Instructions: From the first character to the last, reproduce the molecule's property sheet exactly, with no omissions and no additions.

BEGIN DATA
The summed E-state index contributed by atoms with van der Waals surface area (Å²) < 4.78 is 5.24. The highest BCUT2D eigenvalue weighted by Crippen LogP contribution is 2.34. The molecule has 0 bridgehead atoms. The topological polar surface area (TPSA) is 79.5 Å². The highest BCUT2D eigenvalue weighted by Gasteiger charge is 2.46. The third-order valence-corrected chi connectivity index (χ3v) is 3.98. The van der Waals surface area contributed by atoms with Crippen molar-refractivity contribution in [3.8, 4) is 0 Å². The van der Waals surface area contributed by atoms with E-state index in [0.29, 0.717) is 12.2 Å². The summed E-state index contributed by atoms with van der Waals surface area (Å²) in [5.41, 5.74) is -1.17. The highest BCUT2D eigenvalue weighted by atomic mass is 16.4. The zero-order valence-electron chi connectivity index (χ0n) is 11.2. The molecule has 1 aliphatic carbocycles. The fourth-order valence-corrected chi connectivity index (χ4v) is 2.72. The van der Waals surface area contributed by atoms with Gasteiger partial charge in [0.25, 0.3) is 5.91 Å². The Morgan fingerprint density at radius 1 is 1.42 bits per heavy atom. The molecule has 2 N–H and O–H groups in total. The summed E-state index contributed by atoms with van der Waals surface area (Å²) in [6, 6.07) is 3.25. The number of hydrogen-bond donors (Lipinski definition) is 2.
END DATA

The summed E-state index contributed by atoms with van der Waals surface area (Å²) < 4.78 is 5.24. The highest BCUT2D eigenvalue weighted by Crippen LogP contribution is 2.34. The molecule has 0 bridgehead atoms. The topological polar surface area (TPSA) is 79.5 Å². The highest BCUT2D eigenvalue weighted by Gasteiger charge is 2.46. The third-order valence-corrected chi connectivity index (χ3v) is 3.98. The van der Waals surface area contributed by atoms with Crippen molar-refractivity contribution in [3.8, 4) is 0 Å². The van der Waals surface area contributed by atoms with E-state index in [0.29, 0.717) is 12.2 Å². The summed E-state index contributed by atoms with van der Waals surface area (Å²) in [5.41, 5.74) is -1.17. The highest BCUT2D eigenvalue weighted by atomic mass is 16.4. The zero-order valence-electron chi connectivity index (χ0n) is 11.2. The molecule has 1 aliphatic carbocycles. The fourth-order valence-corrected chi connectivity index (χ4v) is 2.72. The van der Waals surface area contributed by atoms with Gasteiger partial charge in [0.25, 0.3) is 5.91 Å². The Morgan fingerprint density at radius 1 is 1.42 bits per heavy atom. The molecule has 2 N–H and O–H groups in total. The summed E-state index contributed by atoms with van der Waals surface area (Å²) in [6, 6.07) is 3.25. The number of hydrogen-bond donors (Lipinski definition) is 2.